Just a Pile of Products?

Sunday, November 23, 2008 Sunday, November 23, 2008

I’ve added some new items to my store in the past few weeks, taking up more space on the product shelves. In fact, a count today revealed that I now have 196 unique products for sale. I’ve talked before about how I arrange the product shelves for shopping ease, but today I want to talk about extra features that every store should consider having.

The issue is that when you have a great many products, things can be confusing for visiting shoppers. Where do they start? What’s different from the last time they visited?  What’s it all about, anyway? Over the past year I’ve developed a few solutions for my shop; they may work for you too.

Problem: How do customers find new items? At first I would simply place a “NEW” sticker onto the appropriate product boxes. That was fine when the number of products is low, but as the number rises it becomes increasingly difficult for customers to make their way through the entire store to find those shiny new items.

Solution: New products are displayed in an area specifically set aside for that purpose. Of course, it should be visible immediately upon arrival to the store. I’ve made such a display at Electric Pixels in Kiosk form. I automatically know when to clean it out, too – whenever it runs out of space for new items, I clean out the older ones.

Problem: How to deliver custom-made items to customers? One can, of course, have them pay you directly and then you hand over the item. But that method can screw up in various ways, not the least of which is incorrect payment amount.

Solution: I’ve created a “Special Deliveries” area, in which I place one-time product boxes containing special orders. I set the floating text to the name of the customer and also set the box for sale at the agreed upon price. A quick IM to the customer leads them to come by and “pick it up” (which really is “buying” it.) This ensures that your transaction log shows more detail than “Give Inventory”. A side benefit of this approach is that while they’re in your store, they just might buy something else, or perhaps bring someone else along with them.

Problem: Depending on the season, there’s different combinations of products that go together. For example, during Halloween you might want scary Vampire items alongside with falling leaves. Or at another time you might want Christmas and winter items placed together. Either that or you force your customers to thread their way through your shop looking for them. Except that they won’t, and you lose the sale.

Solution: Recently I built a “Seasonal” area in which I can display different combinations of products throughout the year. (That is, if I get off my can and actually move stuff around – note expired Halloween items in photo. Sheesh.)

Problem: Visitors are not sure what to do with your products.

Solution: My solution is to build a demonstration area, where I can display interesting combinations of products. It’s not selling anything directly, but instead the purpose is to stimulate the imagination of the customer, which may lead to purchases they wouldn’t have made otherwise. (Pictured: Eureka Dejavu and myself, testing the demonstration area.)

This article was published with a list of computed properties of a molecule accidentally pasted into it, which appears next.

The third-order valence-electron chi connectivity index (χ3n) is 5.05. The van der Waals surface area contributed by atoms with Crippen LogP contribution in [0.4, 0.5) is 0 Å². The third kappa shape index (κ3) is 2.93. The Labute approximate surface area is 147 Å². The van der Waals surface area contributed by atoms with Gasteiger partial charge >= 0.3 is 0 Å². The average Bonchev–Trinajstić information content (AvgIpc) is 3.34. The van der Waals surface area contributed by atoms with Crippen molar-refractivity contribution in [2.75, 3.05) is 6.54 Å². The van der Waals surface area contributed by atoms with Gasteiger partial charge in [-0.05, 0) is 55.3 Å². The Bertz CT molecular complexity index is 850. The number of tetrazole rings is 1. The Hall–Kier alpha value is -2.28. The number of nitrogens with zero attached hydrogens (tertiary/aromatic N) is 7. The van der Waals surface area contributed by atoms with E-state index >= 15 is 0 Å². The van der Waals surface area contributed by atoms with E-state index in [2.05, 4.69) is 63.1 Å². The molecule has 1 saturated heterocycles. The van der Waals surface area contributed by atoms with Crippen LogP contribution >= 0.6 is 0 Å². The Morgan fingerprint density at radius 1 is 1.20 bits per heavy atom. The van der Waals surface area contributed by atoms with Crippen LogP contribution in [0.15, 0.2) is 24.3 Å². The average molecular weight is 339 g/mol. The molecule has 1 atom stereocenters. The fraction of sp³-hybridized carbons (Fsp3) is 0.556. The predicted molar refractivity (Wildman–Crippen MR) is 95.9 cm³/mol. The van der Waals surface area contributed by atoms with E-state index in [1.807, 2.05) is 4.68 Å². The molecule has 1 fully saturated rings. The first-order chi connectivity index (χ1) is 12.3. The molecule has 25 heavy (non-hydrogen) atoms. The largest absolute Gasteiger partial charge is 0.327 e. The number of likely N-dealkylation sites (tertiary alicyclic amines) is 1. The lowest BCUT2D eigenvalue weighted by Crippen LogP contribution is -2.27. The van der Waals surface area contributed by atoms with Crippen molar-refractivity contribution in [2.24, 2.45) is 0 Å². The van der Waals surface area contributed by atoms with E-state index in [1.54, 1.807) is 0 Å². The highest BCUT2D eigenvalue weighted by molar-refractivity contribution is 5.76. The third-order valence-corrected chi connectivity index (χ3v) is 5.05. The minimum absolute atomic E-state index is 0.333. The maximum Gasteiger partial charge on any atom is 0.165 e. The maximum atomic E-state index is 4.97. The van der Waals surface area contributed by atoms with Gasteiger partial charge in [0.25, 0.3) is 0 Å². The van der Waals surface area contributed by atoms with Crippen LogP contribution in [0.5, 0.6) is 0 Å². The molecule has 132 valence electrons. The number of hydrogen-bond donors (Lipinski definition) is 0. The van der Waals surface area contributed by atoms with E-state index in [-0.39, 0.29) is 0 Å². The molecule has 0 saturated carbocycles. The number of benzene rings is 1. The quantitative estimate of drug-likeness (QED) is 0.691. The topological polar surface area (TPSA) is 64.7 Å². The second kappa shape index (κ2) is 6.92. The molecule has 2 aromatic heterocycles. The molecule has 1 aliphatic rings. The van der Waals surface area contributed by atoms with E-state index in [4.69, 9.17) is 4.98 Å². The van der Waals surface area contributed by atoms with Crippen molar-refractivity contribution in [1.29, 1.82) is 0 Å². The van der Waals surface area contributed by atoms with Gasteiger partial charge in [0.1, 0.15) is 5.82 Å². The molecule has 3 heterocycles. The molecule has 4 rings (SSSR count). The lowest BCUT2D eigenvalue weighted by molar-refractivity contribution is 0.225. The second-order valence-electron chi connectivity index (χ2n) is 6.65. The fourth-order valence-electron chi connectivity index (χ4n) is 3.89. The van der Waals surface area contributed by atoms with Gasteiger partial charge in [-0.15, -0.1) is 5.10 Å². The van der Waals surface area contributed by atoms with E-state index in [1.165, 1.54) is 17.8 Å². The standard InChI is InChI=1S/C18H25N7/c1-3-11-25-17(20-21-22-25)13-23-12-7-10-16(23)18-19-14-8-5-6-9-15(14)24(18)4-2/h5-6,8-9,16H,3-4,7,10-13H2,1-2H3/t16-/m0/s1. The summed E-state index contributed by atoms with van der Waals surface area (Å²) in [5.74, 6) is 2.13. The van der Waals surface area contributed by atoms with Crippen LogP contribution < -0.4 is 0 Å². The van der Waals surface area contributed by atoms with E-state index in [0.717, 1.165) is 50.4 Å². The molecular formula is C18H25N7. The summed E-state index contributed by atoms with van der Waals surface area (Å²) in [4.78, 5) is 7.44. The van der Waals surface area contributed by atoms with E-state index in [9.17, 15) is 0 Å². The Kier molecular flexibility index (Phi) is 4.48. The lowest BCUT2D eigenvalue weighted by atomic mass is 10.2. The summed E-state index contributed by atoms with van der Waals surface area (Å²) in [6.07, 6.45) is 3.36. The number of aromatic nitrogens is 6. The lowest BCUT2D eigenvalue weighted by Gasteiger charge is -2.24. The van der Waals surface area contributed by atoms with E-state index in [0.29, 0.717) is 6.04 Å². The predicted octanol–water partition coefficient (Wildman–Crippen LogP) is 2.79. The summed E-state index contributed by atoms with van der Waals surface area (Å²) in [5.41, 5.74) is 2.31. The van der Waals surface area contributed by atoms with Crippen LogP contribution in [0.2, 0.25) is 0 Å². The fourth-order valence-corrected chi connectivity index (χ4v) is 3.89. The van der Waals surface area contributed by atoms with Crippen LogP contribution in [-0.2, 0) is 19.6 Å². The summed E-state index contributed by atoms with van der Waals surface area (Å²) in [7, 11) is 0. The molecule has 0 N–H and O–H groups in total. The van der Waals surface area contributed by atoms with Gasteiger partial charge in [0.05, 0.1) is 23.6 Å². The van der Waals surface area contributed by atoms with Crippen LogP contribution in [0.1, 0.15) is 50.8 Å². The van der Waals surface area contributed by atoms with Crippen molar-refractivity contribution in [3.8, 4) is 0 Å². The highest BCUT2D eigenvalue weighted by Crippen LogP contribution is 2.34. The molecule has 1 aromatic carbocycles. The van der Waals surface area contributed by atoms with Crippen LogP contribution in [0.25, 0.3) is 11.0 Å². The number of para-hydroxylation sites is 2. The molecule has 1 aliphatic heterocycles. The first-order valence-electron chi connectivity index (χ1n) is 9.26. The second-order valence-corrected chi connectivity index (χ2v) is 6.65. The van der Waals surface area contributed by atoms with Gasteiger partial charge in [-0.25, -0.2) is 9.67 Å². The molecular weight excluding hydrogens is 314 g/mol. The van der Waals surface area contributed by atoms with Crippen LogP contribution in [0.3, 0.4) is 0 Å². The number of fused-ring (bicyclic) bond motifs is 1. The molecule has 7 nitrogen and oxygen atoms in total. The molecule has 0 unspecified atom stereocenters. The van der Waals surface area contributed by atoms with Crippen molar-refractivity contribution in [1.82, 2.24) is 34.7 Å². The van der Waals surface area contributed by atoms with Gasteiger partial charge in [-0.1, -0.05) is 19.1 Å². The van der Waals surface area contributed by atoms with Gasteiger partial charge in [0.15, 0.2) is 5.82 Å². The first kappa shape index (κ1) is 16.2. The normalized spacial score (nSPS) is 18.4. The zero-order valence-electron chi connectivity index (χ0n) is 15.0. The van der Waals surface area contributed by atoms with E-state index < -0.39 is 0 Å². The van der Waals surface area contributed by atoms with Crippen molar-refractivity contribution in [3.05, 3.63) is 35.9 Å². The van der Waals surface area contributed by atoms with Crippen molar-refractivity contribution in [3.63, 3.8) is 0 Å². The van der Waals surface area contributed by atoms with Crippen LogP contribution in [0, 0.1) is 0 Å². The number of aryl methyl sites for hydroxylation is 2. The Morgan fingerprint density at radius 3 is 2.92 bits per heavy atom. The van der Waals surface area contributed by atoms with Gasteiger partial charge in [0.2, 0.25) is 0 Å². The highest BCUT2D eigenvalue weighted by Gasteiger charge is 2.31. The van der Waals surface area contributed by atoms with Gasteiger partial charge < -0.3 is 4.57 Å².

Problem: Visitors don’t know much about your store.

Solution. You could use one of those accursed Landmark givers, but I don’t like their intrusiveness when I shop, and I suspect my customers don’t like them either. Instead, I’ve built an all-in-one gadget that upon a click offers a landmark, group join, explanatory notecards in multiple languages and a link to the website, too. It also tracks visitors and emails reports periodically.

You can see that a store is not simply just a pile of products pasted on a wall or laid out on the floor. I’ve tried to make the shopping experience as simple as possible. You can too!


Anonymous said...

Great post.

Question about the special deliveries area - how do you keep someone else from coming along and buying the product? If it was supposed to be a one-off with pricing accordingly, wouldn't that irritate the customer?


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Talia Tokugawa said...

Not too hard to make a vendor script that is tailored to one specific person..

Peter Stindberg said...

Well, ArminasX, I hate to say it but I still find your shop confusing. The major problem I identified is that the landing spot is too far from the merchandise, so you don't get a clear overview, and some of the farthest away boxes do not even get drawn due to LOD issues. Also the large number of large textures make for a rather fuzzy appearance at first. One solution to this would be for example to combine the headlines on a single texture, and preload that one in th landing area. Another suggestion would be color coding of the single booths. This could be combined with color coded arrows and/or teleports in the landing area.

What I always liked in your shop was the preview statiton in each booth. The newer areas - seasonal and "new kiosk" are pretty good.

ArminasX said...

@Peter - yes, I have been concerned about the same things, but there are always trade-offs. I set the landing spot such that you can view the entire store, all shelves, all levels in one go. However, as you say, there are well over 200 textures to load all at once and it can be a while before it becomes clear. The alternative is to visually chop up the store into different areas that could make it more confusing to navigate. Or, as you say, somehow combine textures and use color coding. I will look into that one. Thanks!

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